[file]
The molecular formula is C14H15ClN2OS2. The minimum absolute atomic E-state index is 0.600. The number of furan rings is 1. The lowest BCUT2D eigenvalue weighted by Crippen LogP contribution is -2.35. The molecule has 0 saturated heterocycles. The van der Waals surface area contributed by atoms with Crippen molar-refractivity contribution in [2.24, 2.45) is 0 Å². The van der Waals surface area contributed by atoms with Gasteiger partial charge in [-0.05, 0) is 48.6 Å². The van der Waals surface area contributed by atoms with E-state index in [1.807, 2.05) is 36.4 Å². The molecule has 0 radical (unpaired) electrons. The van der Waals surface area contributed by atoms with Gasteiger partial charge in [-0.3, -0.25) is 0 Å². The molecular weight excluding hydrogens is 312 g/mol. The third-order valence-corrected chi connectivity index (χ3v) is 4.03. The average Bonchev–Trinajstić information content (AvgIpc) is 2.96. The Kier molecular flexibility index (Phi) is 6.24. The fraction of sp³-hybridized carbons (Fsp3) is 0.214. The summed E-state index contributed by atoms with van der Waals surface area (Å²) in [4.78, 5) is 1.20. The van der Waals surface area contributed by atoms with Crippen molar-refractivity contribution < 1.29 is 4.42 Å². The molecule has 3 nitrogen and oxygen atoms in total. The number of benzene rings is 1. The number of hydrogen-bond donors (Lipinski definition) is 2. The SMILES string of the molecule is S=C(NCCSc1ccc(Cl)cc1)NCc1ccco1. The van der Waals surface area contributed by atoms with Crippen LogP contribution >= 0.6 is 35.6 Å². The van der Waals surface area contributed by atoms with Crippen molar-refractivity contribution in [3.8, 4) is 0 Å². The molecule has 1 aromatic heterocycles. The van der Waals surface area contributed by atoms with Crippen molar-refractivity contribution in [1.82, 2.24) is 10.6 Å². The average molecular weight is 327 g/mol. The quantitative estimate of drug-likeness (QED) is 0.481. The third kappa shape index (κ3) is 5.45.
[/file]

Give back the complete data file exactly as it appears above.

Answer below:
The molecular formula is C14H15ClN2OS2. The minimum absolute atomic E-state index is 0.600. The number of furan rings is 1. The lowest BCUT2D eigenvalue weighted by Crippen LogP contribution is -2.35. The molecule has 0 saturated heterocycles. The van der Waals surface area contributed by atoms with Crippen molar-refractivity contribution in [2.24, 2.45) is 0 Å². The van der Waals surface area contributed by atoms with Gasteiger partial charge in [-0.05, 0) is 48.6 Å². The van der Waals surface area contributed by atoms with E-state index in [1.807, 2.05) is 36.4 Å². The molecule has 0 radical (unpaired) electrons. The van der Waals surface area contributed by atoms with Gasteiger partial charge in [-0.3, -0.25) is 0 Å². The molecular weight excluding hydrogens is 312 g/mol. The third-order valence-corrected chi connectivity index (χ3v) is 4.03. The average Bonchev–Trinajstić information content (AvgIpc) is 2.96. The Kier molecular flexibility index (Phi) is 6.24. The fraction of sp³-hybridized carbons (Fsp3) is 0.214. The summed E-state index contributed by atoms with van der Waals surface area (Å²) in [4.78, 5) is 1.20. The van der Waals surface area contributed by atoms with Crippen molar-refractivity contribution < 1.29 is 4.42 Å². The molecule has 3 nitrogen and oxygen atoms in total. The number of benzene rings is 1. The number of hydrogen-bond donors (Lipinski definition) is 2. The SMILES string of the molecule is S=C(NCCSc1ccc(Cl)cc1)NCc1ccco1. The van der Waals surface area contributed by atoms with Crippen LogP contribution >= 0.6 is 35.6 Å². The van der Waals surface area contributed by atoms with Crippen molar-refractivity contribution in [3.8, 4) is 0 Å². The molecule has 1 aromatic heterocycles. The van der Waals surface area contributed by atoms with Crippen molar-refractivity contribution in [1.82, 2.24) is 10.6 Å². The average molecular weight is 327 g/mol. The quantitative estimate of drug-likeness (QED) is 0.481. The third kappa shape index (κ3) is 5.45.